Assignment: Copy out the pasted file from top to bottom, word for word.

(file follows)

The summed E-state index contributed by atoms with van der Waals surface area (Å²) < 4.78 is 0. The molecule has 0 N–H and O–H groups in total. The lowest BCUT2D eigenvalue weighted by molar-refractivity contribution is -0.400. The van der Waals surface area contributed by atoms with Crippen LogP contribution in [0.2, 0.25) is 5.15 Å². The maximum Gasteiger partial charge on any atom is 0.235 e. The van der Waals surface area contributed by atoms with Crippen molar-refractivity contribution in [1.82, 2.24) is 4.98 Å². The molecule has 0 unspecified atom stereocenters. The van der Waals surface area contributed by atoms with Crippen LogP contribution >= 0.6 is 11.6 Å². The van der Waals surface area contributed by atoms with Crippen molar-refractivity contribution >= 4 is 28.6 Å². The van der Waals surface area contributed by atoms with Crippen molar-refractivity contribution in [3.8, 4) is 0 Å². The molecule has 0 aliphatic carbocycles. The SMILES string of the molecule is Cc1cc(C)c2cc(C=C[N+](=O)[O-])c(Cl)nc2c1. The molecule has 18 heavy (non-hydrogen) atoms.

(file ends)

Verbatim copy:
The summed E-state index contributed by atoms with van der Waals surface area (Å²) < 4.78 is 0. The molecule has 0 N–H and O–H groups in total. The lowest BCUT2D eigenvalue weighted by molar-refractivity contribution is -0.400. The van der Waals surface area contributed by atoms with Crippen LogP contribution in [0.2, 0.25) is 5.15 Å². The maximum Gasteiger partial charge on any atom is 0.235 e. The van der Waals surface area contributed by atoms with Crippen molar-refractivity contribution in [1.82, 2.24) is 4.98 Å². The molecule has 0 unspecified atom stereocenters. The van der Waals surface area contributed by atoms with Crippen LogP contribution >= 0.6 is 11.6 Å². The van der Waals surface area contributed by atoms with Crippen molar-refractivity contribution >= 4 is 28.6 Å². The van der Waals surface area contributed by atoms with Crippen molar-refractivity contribution in [3.8, 4) is 0 Å². The molecule has 0 aliphatic carbocycles. The SMILES string of the molecule is Cc1cc(C)c2cc(C=C[N+](=O)[O-])c(Cl)nc2c1. The molecule has 18 heavy (non-hydrogen) atoms.